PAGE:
Strengths Use Predicts Performance at Work
A wealth of evidence highlights the potential gains of a strengths-based approach both for the individual and the organization. Research in workplace settings revealed that identifying and strengthening one’s character strengths, and using them more and in new ways, can lead to various desirable outcomes, such as positive and supportive social networks, lower stress levels, improved work performance, and increased subjective well-being (Niemiec, 2013; Seligman, 2011; VIA, 2015).
Gallup (2007) research found that organizations that focused on maximizing the natural talents of their employees increased engagement levels by an average of 33% per year. An analysis of multiple studies reveals that managers whose talents are aligned with their job demands achieve, on average, 15% more in sales and 20% more in profit, have 24% fewer unscheduled absences and deal with 13% lower employee turnover than the average (Gallup, 2007).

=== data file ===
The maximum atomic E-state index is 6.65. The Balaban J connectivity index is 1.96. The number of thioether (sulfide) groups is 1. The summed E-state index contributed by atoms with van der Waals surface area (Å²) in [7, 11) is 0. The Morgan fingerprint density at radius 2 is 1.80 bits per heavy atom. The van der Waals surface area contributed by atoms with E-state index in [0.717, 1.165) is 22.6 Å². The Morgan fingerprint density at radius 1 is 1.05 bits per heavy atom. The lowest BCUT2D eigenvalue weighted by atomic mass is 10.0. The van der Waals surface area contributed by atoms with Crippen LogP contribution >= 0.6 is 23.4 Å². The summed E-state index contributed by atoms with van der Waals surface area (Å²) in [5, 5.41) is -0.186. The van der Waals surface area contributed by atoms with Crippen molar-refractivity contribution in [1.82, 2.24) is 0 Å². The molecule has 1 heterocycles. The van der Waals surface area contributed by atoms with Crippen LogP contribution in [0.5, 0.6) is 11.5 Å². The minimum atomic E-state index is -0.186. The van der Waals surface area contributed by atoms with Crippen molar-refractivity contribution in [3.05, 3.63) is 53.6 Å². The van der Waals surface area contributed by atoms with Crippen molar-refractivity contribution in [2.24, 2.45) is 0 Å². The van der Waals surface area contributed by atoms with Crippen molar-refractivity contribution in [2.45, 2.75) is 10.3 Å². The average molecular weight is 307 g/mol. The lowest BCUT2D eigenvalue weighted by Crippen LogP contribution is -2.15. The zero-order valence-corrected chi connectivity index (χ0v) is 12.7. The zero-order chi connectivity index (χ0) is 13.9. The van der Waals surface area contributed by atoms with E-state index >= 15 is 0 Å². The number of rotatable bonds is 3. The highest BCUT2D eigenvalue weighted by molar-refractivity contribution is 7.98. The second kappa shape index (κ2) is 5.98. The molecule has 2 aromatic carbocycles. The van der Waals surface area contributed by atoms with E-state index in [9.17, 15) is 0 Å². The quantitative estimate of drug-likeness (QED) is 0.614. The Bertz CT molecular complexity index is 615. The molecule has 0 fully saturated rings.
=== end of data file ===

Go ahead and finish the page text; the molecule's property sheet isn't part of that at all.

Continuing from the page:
Employees who focused on their top strengths did more of what they like to do and do best, thereby improving their sense of achievement and mastery (Hodges & Clifton, 2004).
Facebook offers a compelling case study of a strengths-based organization. The social network giant goes to great lengths to match employees with jobs that allow them to apply their strengths. For instance, their selection process for new hires is aimed at finding out what a candidate is really passionate about and what their innate interests and strengths are. The company consistently ranks as one of the most desirable employers in America (Facebook, 2016).